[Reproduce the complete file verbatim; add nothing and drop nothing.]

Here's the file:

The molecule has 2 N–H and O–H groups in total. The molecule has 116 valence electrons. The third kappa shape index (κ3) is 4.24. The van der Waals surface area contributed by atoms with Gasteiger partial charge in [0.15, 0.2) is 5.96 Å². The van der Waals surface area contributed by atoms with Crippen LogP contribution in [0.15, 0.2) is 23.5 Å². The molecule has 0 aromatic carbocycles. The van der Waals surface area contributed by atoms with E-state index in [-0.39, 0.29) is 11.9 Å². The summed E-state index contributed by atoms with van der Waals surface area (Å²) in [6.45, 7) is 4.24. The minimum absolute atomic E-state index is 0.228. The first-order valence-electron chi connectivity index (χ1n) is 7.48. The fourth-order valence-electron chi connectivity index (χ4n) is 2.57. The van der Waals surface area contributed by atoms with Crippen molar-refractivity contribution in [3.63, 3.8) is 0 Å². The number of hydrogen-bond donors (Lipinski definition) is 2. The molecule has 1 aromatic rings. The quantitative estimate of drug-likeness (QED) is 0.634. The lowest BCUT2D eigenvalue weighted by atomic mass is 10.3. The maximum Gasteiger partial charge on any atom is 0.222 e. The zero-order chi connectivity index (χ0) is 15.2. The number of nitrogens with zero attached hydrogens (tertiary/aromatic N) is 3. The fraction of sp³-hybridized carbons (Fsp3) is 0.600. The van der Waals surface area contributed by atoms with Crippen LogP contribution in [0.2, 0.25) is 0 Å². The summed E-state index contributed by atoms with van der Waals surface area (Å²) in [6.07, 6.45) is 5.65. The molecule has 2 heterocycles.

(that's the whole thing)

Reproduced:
The molecule has 2 N–H and O–H groups in total. The molecule has 116 valence electrons. The third kappa shape index (κ3) is 4.24. The van der Waals surface area contributed by atoms with Gasteiger partial charge in [0.15, 0.2) is 5.96 Å². The van der Waals surface area contributed by atoms with Crippen LogP contribution in [0.15, 0.2) is 23.5 Å². The molecule has 0 aromatic carbocycles. The van der Waals surface area contributed by atoms with E-state index in [-0.39, 0.29) is 11.9 Å². The summed E-state index contributed by atoms with van der Waals surface area (Å²) in [6.45, 7) is 4.24. The minimum absolute atomic E-state index is 0.228. The first-order valence-electron chi connectivity index (χ1n) is 7.48. The fourth-order valence-electron chi connectivity index (χ4n) is 2.57. The van der Waals surface area contributed by atoms with Crippen molar-refractivity contribution in [3.63, 3.8) is 0 Å². The number of hydrogen-bond donors (Lipinski definition) is 2. The molecule has 1 aromatic rings. The quantitative estimate of drug-likeness (QED) is 0.634. The lowest BCUT2D eigenvalue weighted by atomic mass is 10.3. The maximum Gasteiger partial charge on any atom is 0.222 e. The zero-order chi connectivity index (χ0) is 15.2. The number of nitrogens with zero attached hydrogens (tertiary/aromatic N) is 3. The fraction of sp³-hybridized carbons (Fsp3) is 0.600. The van der Waals surface area contributed by atoms with Crippen LogP contribution in [0.2, 0.25) is 0 Å². The summed E-state index contributed by atoms with van der Waals surface area (Å²) in [6.07, 6.45) is 5.65. The molecule has 2 heterocycles.